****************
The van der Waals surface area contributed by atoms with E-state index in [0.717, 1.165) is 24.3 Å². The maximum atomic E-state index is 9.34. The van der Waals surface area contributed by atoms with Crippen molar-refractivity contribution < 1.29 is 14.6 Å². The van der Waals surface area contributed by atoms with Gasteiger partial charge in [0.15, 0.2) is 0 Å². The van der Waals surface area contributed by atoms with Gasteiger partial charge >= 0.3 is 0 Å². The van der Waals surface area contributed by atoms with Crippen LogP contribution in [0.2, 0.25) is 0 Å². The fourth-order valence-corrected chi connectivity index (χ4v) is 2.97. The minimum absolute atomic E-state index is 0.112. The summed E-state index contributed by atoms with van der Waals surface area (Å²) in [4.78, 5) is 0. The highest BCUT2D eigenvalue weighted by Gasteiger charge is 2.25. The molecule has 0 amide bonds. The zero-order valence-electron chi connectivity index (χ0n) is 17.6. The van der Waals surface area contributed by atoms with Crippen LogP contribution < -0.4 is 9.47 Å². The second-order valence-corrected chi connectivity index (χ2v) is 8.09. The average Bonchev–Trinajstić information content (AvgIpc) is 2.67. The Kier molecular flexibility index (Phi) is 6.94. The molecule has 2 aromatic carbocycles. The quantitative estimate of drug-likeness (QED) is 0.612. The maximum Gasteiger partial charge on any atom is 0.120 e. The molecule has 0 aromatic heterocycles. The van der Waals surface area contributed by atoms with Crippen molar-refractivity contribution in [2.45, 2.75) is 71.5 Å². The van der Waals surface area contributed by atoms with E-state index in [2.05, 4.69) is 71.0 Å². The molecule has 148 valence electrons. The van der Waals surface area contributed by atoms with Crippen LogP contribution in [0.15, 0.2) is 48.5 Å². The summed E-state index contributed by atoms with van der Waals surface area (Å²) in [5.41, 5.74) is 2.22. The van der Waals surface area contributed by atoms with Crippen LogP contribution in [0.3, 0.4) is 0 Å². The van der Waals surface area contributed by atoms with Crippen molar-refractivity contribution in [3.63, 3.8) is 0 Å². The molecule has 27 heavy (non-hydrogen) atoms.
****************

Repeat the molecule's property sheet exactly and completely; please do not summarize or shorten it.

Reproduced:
The van der Waals surface area contributed by atoms with E-state index in [0.717, 1.165) is 24.3 Å². The maximum atomic E-state index is 9.34. The van der Waals surface area contributed by atoms with Crippen molar-refractivity contribution < 1.29 is 14.6 Å². The van der Waals surface area contributed by atoms with Gasteiger partial charge in [0.15, 0.2) is 0 Å². The van der Waals surface area contributed by atoms with Gasteiger partial charge >= 0.3 is 0 Å². The van der Waals surface area contributed by atoms with Crippen LogP contribution in [0.2, 0.25) is 0 Å². The fourth-order valence-corrected chi connectivity index (χ4v) is 2.97. The minimum absolute atomic E-state index is 0.112. The summed E-state index contributed by atoms with van der Waals surface area (Å²) in [4.78, 5) is 0. The highest BCUT2D eigenvalue weighted by Gasteiger charge is 2.25. The molecule has 0 amide bonds. The zero-order valence-electron chi connectivity index (χ0n) is 17.6. The van der Waals surface area contributed by atoms with Crippen LogP contribution < -0.4 is 9.47 Å². The second-order valence-corrected chi connectivity index (χ2v) is 8.09. The average Bonchev–Trinajstić information content (AvgIpc) is 2.67. The Kier molecular flexibility index (Phi) is 6.94. The molecule has 2 aromatic carbocycles. The quantitative estimate of drug-likeness (QED) is 0.612. The maximum Gasteiger partial charge on any atom is 0.120 e. The molecule has 0 aromatic heterocycles. The van der Waals surface area contributed by atoms with Crippen molar-refractivity contribution in [2.45, 2.75) is 71.5 Å². The van der Waals surface area contributed by atoms with E-state index in [2.05, 4.69) is 71.0 Å². The molecule has 148 valence electrons. The van der Waals surface area contributed by atoms with Crippen LogP contribution in [0.15, 0.2) is 48.5 Å². The summed E-state index contributed by atoms with van der Waals surface area (Å²) in [5.41, 5.74) is 2.22. The van der Waals surface area contributed by atoms with Crippen LogP contribution in [0.3, 0.4) is 0 Å². The van der Waals surface area contributed by atoms with Crippen molar-refractivity contribution in [3.63, 3.8) is 0 Å². The molecule has 27 heavy (non-hydrogen) atoms.